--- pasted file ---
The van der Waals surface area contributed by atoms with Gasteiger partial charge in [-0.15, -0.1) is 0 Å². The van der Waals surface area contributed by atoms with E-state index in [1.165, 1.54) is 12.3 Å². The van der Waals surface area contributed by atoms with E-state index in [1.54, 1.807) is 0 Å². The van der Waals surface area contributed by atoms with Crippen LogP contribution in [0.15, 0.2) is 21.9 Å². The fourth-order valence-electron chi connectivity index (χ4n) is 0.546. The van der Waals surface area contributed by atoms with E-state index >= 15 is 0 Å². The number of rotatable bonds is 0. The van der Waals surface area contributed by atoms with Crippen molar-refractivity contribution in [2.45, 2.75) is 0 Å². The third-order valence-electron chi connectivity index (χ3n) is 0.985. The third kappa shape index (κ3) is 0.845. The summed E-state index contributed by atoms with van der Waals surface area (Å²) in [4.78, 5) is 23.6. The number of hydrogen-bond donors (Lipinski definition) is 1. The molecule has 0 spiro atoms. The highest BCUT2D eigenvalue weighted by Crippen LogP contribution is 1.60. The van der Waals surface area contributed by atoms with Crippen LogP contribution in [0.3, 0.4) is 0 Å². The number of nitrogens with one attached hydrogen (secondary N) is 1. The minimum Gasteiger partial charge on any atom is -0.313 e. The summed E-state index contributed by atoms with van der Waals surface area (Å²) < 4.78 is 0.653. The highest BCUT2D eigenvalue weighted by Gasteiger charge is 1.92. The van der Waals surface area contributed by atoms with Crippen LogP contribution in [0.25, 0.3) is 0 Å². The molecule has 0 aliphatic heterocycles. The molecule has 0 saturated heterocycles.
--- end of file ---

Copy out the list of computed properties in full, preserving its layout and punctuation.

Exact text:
The van der Waals surface area contributed by atoms with Gasteiger partial charge in [-0.15, -0.1) is 0 Å². The van der Waals surface area contributed by atoms with E-state index in [1.165, 1.54) is 12.3 Å². The van der Waals surface area contributed by atoms with E-state index in [1.54, 1.807) is 0 Å². The van der Waals surface area contributed by atoms with Crippen LogP contribution in [0.15, 0.2) is 21.9 Å². The fourth-order valence-electron chi connectivity index (χ4n) is 0.546. The van der Waals surface area contributed by atoms with E-state index >= 15 is 0 Å². The number of rotatable bonds is 0. The van der Waals surface area contributed by atoms with Crippen molar-refractivity contribution in [2.45, 2.75) is 0 Å². The third-order valence-electron chi connectivity index (χ3n) is 0.985. The third kappa shape index (κ3) is 0.845. The summed E-state index contributed by atoms with van der Waals surface area (Å²) in [4.78, 5) is 23.6. The number of hydrogen-bond donors (Lipinski definition) is 1. The molecule has 0 spiro atoms. The highest BCUT2D eigenvalue weighted by Crippen LogP contribution is 1.60. The van der Waals surface area contributed by atoms with Crippen LogP contribution in [0.3, 0.4) is 0 Å². The number of nitrogens with one attached hydrogen (secondary N) is 1. The minimum Gasteiger partial charge on any atom is -0.313 e. The summed E-state index contributed by atoms with van der Waals surface area (Å²) < 4.78 is 0.653. The highest BCUT2D eigenvalue weighted by Gasteiger charge is 1.92. The van der Waals surface area contributed by atoms with Crippen LogP contribution in [0.25, 0.3) is 0 Å². The molecule has 0 aliphatic heterocycles. The molecule has 0 saturated heterocycles.